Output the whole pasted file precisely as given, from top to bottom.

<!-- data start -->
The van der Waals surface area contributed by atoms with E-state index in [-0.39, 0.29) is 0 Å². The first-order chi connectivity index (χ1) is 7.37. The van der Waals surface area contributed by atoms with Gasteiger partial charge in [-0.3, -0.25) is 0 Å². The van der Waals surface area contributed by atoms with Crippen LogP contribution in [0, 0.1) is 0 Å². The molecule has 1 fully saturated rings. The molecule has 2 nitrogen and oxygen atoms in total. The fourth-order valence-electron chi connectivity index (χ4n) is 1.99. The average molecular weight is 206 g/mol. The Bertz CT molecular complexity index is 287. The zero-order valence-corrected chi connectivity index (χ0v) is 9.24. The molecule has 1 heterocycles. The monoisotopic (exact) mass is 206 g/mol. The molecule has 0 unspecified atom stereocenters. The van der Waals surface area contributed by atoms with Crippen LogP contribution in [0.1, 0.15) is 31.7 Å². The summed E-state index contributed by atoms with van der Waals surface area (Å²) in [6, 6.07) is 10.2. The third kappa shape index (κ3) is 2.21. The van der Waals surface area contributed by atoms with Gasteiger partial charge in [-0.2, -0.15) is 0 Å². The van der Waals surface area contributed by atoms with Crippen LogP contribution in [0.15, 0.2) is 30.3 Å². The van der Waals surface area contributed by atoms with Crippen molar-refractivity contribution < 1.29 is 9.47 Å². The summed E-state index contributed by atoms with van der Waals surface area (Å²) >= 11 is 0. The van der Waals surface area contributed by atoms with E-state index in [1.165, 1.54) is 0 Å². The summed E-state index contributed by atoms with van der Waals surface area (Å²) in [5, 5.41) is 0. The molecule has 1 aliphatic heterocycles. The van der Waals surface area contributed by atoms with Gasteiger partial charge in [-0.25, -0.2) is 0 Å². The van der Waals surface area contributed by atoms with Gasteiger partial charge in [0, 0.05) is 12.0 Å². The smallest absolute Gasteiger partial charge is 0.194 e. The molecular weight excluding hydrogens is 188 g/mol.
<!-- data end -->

The van der Waals surface area contributed by atoms with E-state index in [-0.39, 0.29) is 0 Å². The first-order chi connectivity index (χ1) is 7.37. The van der Waals surface area contributed by atoms with Gasteiger partial charge in [-0.3, -0.25) is 0 Å². The van der Waals surface area contributed by atoms with Crippen LogP contribution in [0, 0.1) is 0 Å². The molecule has 1 fully saturated rings. The molecule has 2 nitrogen and oxygen atoms in total. The fourth-order valence-electron chi connectivity index (χ4n) is 1.99. The average molecular weight is 206 g/mol. The Bertz CT molecular complexity index is 287. The zero-order valence-corrected chi connectivity index (χ0v) is 9.24. The molecule has 1 heterocycles. The monoisotopic (exact) mass is 206 g/mol. The molecule has 0 unspecified atom stereocenters. The van der Waals surface area contributed by atoms with Crippen LogP contribution in [0.1, 0.15) is 31.7 Å². The summed E-state index contributed by atoms with van der Waals surface area (Å²) in [6, 6.07) is 10.2. The third kappa shape index (κ3) is 2.21. The van der Waals surface area contributed by atoms with Gasteiger partial charge in [-0.2, -0.15) is 0 Å². The van der Waals surface area contributed by atoms with Crippen LogP contribution in [0.15, 0.2) is 30.3 Å². The van der Waals surface area contributed by atoms with Crippen molar-refractivity contribution < 1.29 is 9.47 Å². The summed E-state index contributed by atoms with van der Waals surface area (Å²) >= 11 is 0. The van der Waals surface area contributed by atoms with E-state index in [1.165, 1.54) is 0 Å². The summed E-state index contributed by atoms with van der Waals surface area (Å²) in [5, 5.41) is 0. The molecule has 1 aliphatic heterocycles. The van der Waals surface area contributed by atoms with Gasteiger partial charge in [-0.25, -0.2) is 0 Å². The van der Waals surface area contributed by atoms with Gasteiger partial charge in [0, 0.05) is 12.0 Å². The smallest absolute Gasteiger partial charge is 0.194 e. The molecular weight excluding hydrogens is 188 g/mol.